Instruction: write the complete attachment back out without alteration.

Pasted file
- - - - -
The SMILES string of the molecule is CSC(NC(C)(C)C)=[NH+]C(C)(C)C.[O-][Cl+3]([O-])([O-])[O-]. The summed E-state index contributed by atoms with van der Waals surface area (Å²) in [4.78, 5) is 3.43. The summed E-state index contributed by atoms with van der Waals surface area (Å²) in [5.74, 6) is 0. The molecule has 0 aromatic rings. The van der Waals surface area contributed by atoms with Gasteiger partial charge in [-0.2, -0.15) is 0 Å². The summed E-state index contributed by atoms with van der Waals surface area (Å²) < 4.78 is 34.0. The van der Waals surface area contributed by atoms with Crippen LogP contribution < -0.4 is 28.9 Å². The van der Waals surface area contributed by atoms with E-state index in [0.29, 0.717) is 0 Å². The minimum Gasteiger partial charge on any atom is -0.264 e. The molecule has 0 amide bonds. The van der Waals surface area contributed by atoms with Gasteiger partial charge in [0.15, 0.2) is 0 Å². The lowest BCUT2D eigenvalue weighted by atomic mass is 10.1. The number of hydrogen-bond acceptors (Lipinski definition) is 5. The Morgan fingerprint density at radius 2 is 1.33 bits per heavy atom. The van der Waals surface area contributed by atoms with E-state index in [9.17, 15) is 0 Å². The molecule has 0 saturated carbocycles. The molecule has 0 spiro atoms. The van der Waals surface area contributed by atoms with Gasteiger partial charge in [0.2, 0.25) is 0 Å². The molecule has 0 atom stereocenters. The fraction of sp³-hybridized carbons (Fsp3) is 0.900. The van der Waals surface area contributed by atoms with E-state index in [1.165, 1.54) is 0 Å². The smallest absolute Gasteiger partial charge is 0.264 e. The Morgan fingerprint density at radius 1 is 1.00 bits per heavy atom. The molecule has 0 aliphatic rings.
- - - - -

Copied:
The SMILES string of the molecule is CSC(NC(C)(C)C)=[NH+]C(C)(C)C.[O-][Cl+3]([O-])([O-])[O-]. The summed E-state index contributed by atoms with van der Waals surface area (Å²) in [4.78, 5) is 3.43. The summed E-state index contributed by atoms with van der Waals surface area (Å²) in [5.74, 6) is 0. The molecule has 0 aromatic rings. The van der Waals surface area contributed by atoms with Gasteiger partial charge in [-0.2, -0.15) is 0 Å². The summed E-state index contributed by atoms with van der Waals surface area (Å²) < 4.78 is 34.0. The van der Waals surface area contributed by atoms with Crippen LogP contribution < -0.4 is 28.9 Å². The van der Waals surface area contributed by atoms with E-state index in [0.29, 0.717) is 0 Å². The minimum Gasteiger partial charge on any atom is -0.264 e. The molecule has 0 amide bonds. The van der Waals surface area contributed by atoms with Gasteiger partial charge in [0.15, 0.2) is 0 Å². The lowest BCUT2D eigenvalue weighted by atomic mass is 10.1. The number of hydrogen-bond acceptors (Lipinski definition) is 5. The Morgan fingerprint density at radius 2 is 1.33 bits per heavy atom. The van der Waals surface area contributed by atoms with E-state index in [9.17, 15) is 0 Å². The molecule has 0 saturated carbocycles. The molecule has 0 spiro atoms. The van der Waals surface area contributed by atoms with Gasteiger partial charge in [0.2, 0.25) is 0 Å². The molecule has 0 atom stereocenters. The fraction of sp³-hybridized carbons (Fsp3) is 0.900. The van der Waals surface area contributed by atoms with E-state index in [1.165, 1.54) is 0 Å². The smallest absolute Gasteiger partial charge is 0.264 e. The Morgan fingerprint density at radius 1 is 1.00 bits per heavy atom. The molecule has 0 aliphatic rings.